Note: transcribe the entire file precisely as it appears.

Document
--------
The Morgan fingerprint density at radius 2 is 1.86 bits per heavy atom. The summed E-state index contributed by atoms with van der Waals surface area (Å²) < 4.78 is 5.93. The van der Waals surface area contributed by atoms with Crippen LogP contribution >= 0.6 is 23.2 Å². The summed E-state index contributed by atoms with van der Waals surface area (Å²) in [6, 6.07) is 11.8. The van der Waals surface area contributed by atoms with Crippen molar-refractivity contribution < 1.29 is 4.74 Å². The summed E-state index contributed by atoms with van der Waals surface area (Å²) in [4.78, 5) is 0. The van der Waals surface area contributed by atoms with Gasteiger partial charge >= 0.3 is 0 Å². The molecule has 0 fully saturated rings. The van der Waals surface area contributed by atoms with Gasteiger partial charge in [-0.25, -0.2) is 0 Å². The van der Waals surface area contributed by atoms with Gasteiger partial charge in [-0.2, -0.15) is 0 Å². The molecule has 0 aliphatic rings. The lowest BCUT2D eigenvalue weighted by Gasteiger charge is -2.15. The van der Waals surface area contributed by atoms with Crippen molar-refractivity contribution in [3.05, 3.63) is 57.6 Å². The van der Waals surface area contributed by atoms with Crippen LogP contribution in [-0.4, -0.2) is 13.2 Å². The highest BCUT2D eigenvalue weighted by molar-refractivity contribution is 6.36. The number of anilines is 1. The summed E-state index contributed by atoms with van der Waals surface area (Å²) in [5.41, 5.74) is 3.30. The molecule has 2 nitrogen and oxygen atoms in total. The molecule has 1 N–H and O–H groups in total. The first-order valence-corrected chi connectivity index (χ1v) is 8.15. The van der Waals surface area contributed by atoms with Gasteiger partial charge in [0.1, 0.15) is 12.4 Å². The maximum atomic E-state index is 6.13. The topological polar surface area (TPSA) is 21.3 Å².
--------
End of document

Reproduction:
The Morgan fingerprint density at radius 2 is 1.86 bits per heavy atom. The summed E-state index contributed by atoms with van der Waals surface area (Å²) < 4.78 is 5.93. The van der Waals surface area contributed by atoms with Crippen LogP contribution >= 0.6 is 23.2 Å². The summed E-state index contributed by atoms with van der Waals surface area (Å²) in [6, 6.07) is 11.8. The van der Waals surface area contributed by atoms with Crippen molar-refractivity contribution < 1.29 is 4.74 Å². The summed E-state index contributed by atoms with van der Waals surface area (Å²) in [4.78, 5) is 0. The van der Waals surface area contributed by atoms with Gasteiger partial charge >= 0.3 is 0 Å². The molecule has 0 fully saturated rings. The van der Waals surface area contributed by atoms with Gasteiger partial charge in [-0.25, -0.2) is 0 Å². The van der Waals surface area contributed by atoms with Gasteiger partial charge in [-0.2, -0.15) is 0 Å². The molecule has 0 aliphatic rings. The lowest BCUT2D eigenvalue weighted by Gasteiger charge is -2.15. The van der Waals surface area contributed by atoms with Crippen molar-refractivity contribution in [3.05, 3.63) is 57.6 Å². The van der Waals surface area contributed by atoms with Crippen LogP contribution in [-0.4, -0.2) is 13.2 Å². The highest BCUT2D eigenvalue weighted by molar-refractivity contribution is 6.36. The number of anilines is 1. The summed E-state index contributed by atoms with van der Waals surface area (Å²) in [5.41, 5.74) is 3.30. The molecule has 2 nitrogen and oxygen atoms in total. The molecule has 1 N–H and O–H groups in total. The first-order valence-corrected chi connectivity index (χ1v) is 8.15. The van der Waals surface area contributed by atoms with Gasteiger partial charge in [0.1, 0.15) is 12.4 Å². The maximum atomic E-state index is 6.13. The topological polar surface area (TPSA) is 21.3 Å².